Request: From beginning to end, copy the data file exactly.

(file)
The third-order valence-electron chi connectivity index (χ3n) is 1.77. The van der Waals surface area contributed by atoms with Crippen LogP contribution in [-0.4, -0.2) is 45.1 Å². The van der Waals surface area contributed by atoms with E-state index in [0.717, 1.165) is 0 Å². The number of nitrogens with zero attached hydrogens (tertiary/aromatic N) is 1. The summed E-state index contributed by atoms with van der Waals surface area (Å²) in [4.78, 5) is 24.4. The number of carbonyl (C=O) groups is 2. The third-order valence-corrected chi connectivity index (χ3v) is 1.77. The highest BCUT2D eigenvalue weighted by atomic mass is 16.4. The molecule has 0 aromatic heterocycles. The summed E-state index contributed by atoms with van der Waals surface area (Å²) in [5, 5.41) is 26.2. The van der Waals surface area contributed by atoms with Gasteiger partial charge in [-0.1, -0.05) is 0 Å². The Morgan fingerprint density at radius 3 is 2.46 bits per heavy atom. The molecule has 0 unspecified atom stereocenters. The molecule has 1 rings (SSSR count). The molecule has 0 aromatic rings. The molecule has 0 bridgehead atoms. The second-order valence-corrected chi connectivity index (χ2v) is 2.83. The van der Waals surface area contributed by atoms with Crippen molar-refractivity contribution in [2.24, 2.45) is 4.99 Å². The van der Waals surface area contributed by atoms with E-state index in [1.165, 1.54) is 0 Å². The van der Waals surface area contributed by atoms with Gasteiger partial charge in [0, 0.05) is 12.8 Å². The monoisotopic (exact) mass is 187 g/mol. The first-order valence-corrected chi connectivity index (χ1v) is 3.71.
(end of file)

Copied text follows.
The third-order valence-electron chi connectivity index (χ3n) is 1.77. The van der Waals surface area contributed by atoms with Crippen LogP contribution in [-0.4, -0.2) is 45.1 Å². The van der Waals surface area contributed by atoms with E-state index in [0.717, 1.165) is 0 Å². The number of nitrogens with zero attached hydrogens (tertiary/aromatic N) is 1. The summed E-state index contributed by atoms with van der Waals surface area (Å²) in [4.78, 5) is 24.4. The number of carbonyl (C=O) groups is 2. The third-order valence-corrected chi connectivity index (χ3v) is 1.77. The highest BCUT2D eigenvalue weighted by atomic mass is 16.4. The molecule has 0 aromatic heterocycles. The summed E-state index contributed by atoms with van der Waals surface area (Å²) in [5, 5.41) is 26.2. The van der Waals surface area contributed by atoms with Gasteiger partial charge in [-0.1, -0.05) is 0 Å². The Morgan fingerprint density at radius 3 is 2.46 bits per heavy atom. The molecule has 0 unspecified atom stereocenters. The molecule has 1 rings (SSSR count). The molecule has 0 aromatic rings. The molecule has 0 bridgehead atoms. The second-order valence-corrected chi connectivity index (χ2v) is 2.83. The van der Waals surface area contributed by atoms with Crippen molar-refractivity contribution in [2.24, 2.45) is 4.99 Å². The van der Waals surface area contributed by atoms with E-state index in [1.165, 1.54) is 0 Å². The van der Waals surface area contributed by atoms with Gasteiger partial charge in [0, 0.05) is 12.8 Å². The monoisotopic (exact) mass is 187 g/mol. The first-order valence-corrected chi connectivity index (χ1v) is 3.71.